If graduate school or the traditional workforce do not immediately jump out to you, perhaps you are interested in the chance to serve, either through religious organizations, non-profit sectors, or through the government. One of the best and most secure ways to travel internationally is through service like a mission trip or through the Peace Corps. Both require you to stay and serve a community for a period of time ranging from weeks to a few years with the Peace Corps. Either option can be extremely rewarding for those who choose these options.

If you are planning to stay in the U.S., there are similar ways to serve through AmeriCorps programs or through fellowships that target underserved communities.

Another admirable option is serving in the armed forces. The military is always looking for new recruits and those with a college education become instantly valuable, given chances to rise up in the ranks faster than those who immediately enlist out of school. Talk with a recruiter if this is something that interests you.

Three Tips for Picking the Right Graduate Program

During your undergraduate studies, you are given time and space to determine what career path is right for you. One in three students will change their major during their time in college! While that is okay for a bachelor’s degree, you don’t have that same leniency with graduate programs. Graduate programs provide a lot of value and are required in many career fields. It is important that you find one that is worth your time and money. Here are three things to consider when making that decision.

1. Consider your desired career path and goals.

Woman looking out of an open window in front of her computer, pondering the paths she could take in life.There are many benefits to advanced degrees. Increased earnings, switching careers, and even personal goals can be a part of the decision to pursue a master’s degree or higher. To truly make the smartest choice you should factor in everything that you can. The primary benefit of a graduate education is very specialized knowledge that can benefit you or your career path. This can be as simple as a school principal versus elementary teacher. It can also be very specific like choosing a course that uses a unique coding program for one sole purpose. Take inventory of what your goals and needs are, then look at what various schools can provide you. Course listings are provided that give a synopsis of each course offered.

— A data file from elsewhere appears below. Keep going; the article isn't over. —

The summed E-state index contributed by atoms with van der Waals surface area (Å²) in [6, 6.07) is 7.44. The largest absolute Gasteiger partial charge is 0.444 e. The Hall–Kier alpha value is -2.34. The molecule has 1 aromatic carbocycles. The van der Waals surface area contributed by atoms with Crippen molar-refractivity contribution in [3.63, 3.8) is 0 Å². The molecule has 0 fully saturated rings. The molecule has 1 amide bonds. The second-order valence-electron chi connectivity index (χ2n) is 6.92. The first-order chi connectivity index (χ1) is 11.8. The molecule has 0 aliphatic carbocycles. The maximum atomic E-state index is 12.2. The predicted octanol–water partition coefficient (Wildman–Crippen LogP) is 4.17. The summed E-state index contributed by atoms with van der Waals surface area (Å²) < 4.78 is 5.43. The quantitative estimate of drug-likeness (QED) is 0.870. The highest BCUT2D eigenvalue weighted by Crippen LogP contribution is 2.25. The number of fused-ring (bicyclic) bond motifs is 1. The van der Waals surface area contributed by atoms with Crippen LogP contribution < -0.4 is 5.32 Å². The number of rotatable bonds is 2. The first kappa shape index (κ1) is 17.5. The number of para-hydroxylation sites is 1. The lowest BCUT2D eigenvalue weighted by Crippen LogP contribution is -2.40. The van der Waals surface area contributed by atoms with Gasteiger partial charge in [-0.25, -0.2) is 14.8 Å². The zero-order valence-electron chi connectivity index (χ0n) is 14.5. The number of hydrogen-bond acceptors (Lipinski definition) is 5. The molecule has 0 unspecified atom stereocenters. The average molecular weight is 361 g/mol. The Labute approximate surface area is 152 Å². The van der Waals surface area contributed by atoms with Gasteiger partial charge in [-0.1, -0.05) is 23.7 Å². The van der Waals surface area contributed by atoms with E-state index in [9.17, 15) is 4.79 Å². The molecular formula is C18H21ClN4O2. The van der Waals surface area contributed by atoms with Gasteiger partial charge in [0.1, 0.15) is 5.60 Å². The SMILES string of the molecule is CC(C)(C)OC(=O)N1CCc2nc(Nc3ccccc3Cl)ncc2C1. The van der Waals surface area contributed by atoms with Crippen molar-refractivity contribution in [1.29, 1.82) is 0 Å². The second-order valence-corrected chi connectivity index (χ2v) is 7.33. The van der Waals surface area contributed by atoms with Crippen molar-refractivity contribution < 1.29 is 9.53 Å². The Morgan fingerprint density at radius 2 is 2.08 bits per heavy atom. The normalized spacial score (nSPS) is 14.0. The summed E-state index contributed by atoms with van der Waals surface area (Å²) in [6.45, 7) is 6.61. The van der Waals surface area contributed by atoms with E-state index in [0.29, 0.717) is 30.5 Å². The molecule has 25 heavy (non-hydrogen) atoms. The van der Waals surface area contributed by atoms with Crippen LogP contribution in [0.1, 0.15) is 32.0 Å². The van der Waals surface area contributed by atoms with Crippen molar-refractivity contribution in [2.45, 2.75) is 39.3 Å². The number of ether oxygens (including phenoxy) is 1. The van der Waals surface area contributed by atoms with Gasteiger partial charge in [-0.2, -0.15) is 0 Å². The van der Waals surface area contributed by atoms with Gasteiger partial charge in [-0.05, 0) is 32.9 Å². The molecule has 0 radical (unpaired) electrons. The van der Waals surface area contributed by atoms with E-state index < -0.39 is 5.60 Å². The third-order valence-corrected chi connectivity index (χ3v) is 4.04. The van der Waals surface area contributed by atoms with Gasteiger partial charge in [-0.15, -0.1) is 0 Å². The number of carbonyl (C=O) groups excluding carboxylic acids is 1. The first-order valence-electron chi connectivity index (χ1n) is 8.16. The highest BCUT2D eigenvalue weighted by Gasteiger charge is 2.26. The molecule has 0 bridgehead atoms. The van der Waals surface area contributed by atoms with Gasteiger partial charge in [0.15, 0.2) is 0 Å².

2. Fit your lifestyle.

Enrolling in an undergraduate program should be about the skills you will learn and the value you will receive from your education. Your graduate program doesn’t have to win you over with a nice gym or club sports, the program is the selling point. Therefore it is best to find what works the best for you and your profession. Location is a very important first factor to determine. Some programs are only offered in specific regions, like marine biology on the coasts. However, if your program can be more universal then you should focus on what makes the most sense. If a middle school in Springfield accepts teachers from Missouri State or Drury then you don’t necessarily need to go to Harvard or Yale for grad school.A black woman leading a business meeting and pointing at an easel of paper.

You should determine how your current schedule can accommodate the courses you’ll need to graduate, as well as your schedule. Many people begin graduate programs after having a full time job so they have to build their graduate class schedule around the demands of a job. This can mean taking courses solely online versus going to some in person throughout the week. The important thing to remember is to do what works for you and your schedule.

3. Build a long-term plan.

There are far more circumstances that you have to account for when planning your graduate education. Many people pursue this degree while working in their career field, so there is only a finite amount of time available. A black man mapping out something on sticky notes on a window. Additionally, while scholarships and grants for pursuing a graduate degree are available, there aren’t many of them, so financial decisions should be part of the process.

Before pursuing a grad program consider what is needed and at what timeframe. If you are looking for very specific instruction, make that a priority. If you are just getting the program but have no pressing need, then build your schedule that can maximize your ability to achieve and is the most financially advantageous.